Sustainable Architecture The following paragraph is a discussion of sustainability as an architectural concept. The main issue is to illuminate the different aspects of sustainable architecture being more than just a calculation, and rather a tectonic solution with high architectural quality. This closely relates to context and human needs. In recent years, the attention given to sustainable and environmental design has only become more severe as a result of climate changes and rising energy prices. The entire change in architecture and design was initiated decades ago, fiercely debating the ustainability in building construction and city planning to the present day. Though instead of reaching a clear definition, the concept of sustainability has become mainstream and vague. In the genuine architectural practice, sustainability is the concept of saving resources in building developing and city planning, in terms of reducing the use of fossil fuels and other non-? renewable energy sources. Instead the site-? specific climate and topographic features are to benefit the built environment and architecture. (Pedersen 2009) This is what is immediately and commonly associated with ustainable architecture. Introducing the term Sustainable Development, the Brundtland Commission’s Report of 1987 assumes the same point of view but takes the considerations of sustainability a step further by stating ”sustainable development is development that meets the needs of the present without compromising the ability of future generations to meet their own”. The report suggests a more general approach to the concept than merely environmental aspects, and thus imposes the economic and social aspects to meet the requirements of both present and future generations. The concept of architectural ustainability suggests a more holistic approach to what is genuine sustainable. Not only should the quantitative and physical requirements of i. e. daylight, fresh air, and indoor temperature be implemented; the qualitative and tectonic heritage of architecture should on equal terms be secured to make a durable solution. A solution that architecturally facilitates both experienced and technical aspects that are both considered human need. If not implementing the tectonic, what is the building if not just machine? The environmental aspect has the ability to apply different scales, whether it is he environment of the local community or the global. Due to various use of the term, sustainability has commonly been anticipated as being the same as the notion of environmental design. The general take on the subject is that it is closely concerned with the climatic and modern technologies trying to optimize the energy consumption and emissions of the built. The latest technologies seek to bring pure functionality to the architecture through dynamic facades to either intercept or protect from direct solar radiation. The exploitation of passive solutions, such as solar shading, thermal mass and oncepts of natural ventilation is the means of providing technical durability in the built on both a local and global scale. In addition to this, the use of materials has a central role. Whether it is the specific terms of production, the durability or the life p, the use of materials has to meet the requirements of the present as well as the future. For instance, the use of local materials can provide labour to the direct local community, which suggests a link between the environmental and economic aspect. Without an understanding of social sustainability in architecture, buildings, no matter ow environmentally efficient, are not genuinely sustainable. The social aspect is anchored primarily in the larger scale like development of cities and neighbourhoods. Architecture has an opportunity to enhance social sustainability by providing built opportunities for connectivity and balance; connectivity between the individuals within the built and between the surrounding community and the occupants. Balance is an aspect mainly focusing on the relation between the individual and collective to prevent a social gap in terms of i. e. ethnicity, income and difference of age. While this embraces diverse and dynamic environment, the general concern of social architecture, and especially in dwellings, is to provide a place for safety and privacy as a part of the local identity. As mentioned, there are some basic architectural needs tied to the idea of dwellings. The dwelling as an archetype is also a product of human needs, and can be defined as having the elementary function of providing shelter. The relationship between inside and out is defined through the basic use of floor, wall and roof to create a place to be; thus creating an inside in the midst of an outside. Exploring the erminology, the German philosopher argues, that to dwell already relates to the notions of preserving, saving and the concern for land. (Sharr 2007; 45) This implies more poetic considerations of the architectural space and its significance to the human being. Consequently, sustainable architecture must conceptually be defined as consisting of not only environmental concern and exploitation of modern technologies but also the immeasurable qualities of poetics in architectural space. The concept of sustainability must assume the holistic approach, in which the human being finds comfort and empathy.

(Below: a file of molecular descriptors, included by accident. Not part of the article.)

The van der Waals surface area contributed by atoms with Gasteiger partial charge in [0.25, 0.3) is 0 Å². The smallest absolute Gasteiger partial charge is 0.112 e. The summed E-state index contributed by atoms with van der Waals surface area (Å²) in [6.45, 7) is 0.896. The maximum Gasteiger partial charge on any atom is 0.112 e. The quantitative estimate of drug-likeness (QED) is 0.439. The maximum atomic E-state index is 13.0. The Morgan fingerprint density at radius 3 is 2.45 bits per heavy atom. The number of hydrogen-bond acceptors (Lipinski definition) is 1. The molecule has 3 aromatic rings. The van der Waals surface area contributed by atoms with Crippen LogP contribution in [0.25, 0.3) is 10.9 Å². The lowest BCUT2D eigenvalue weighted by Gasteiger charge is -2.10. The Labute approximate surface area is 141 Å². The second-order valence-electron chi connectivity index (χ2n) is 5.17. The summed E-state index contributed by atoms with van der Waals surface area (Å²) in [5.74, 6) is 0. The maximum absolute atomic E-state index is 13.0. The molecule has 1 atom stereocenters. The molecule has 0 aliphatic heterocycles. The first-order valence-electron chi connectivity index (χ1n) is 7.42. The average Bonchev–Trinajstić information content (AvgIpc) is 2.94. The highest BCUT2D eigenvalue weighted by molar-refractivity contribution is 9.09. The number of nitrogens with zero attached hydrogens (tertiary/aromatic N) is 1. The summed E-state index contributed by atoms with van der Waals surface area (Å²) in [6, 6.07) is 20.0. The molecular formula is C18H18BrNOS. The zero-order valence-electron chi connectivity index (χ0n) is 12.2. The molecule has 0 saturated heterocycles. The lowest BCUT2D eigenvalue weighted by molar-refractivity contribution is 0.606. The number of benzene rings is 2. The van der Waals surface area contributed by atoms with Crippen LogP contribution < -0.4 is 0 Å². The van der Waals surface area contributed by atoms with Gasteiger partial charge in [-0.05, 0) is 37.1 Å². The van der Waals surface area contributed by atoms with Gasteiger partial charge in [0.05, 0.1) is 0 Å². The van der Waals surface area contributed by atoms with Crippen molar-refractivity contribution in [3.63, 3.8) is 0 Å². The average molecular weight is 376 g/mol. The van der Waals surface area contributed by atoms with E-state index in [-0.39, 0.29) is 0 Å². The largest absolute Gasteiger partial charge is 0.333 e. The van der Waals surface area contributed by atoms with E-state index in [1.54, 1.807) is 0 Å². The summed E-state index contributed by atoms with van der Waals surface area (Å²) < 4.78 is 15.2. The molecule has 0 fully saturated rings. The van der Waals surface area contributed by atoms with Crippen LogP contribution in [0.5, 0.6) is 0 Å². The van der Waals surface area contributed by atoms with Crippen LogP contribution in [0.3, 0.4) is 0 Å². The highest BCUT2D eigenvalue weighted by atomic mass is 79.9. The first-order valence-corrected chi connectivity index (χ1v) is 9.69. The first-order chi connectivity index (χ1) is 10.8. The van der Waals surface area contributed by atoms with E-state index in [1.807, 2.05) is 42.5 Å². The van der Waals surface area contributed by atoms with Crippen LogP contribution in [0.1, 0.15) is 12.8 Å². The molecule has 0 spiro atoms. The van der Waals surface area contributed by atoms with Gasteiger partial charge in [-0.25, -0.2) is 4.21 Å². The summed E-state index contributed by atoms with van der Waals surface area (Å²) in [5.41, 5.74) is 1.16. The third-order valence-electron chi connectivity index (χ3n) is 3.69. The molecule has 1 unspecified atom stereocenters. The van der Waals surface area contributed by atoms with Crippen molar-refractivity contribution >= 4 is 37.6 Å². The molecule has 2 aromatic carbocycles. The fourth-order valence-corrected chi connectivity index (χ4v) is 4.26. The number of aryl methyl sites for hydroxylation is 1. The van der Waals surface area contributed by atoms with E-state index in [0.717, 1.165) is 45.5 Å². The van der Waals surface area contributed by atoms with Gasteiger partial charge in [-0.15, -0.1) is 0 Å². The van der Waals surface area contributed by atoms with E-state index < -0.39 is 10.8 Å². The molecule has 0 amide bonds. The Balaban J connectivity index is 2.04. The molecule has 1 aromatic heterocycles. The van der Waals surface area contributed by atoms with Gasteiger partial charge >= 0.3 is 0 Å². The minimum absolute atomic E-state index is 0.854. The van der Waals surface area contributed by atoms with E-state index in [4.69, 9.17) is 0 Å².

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Informative Essay on Sustainable Architecture. (2017, Mar 19). Retrieved from https://phdessay.com/sustainable-architecture-91607/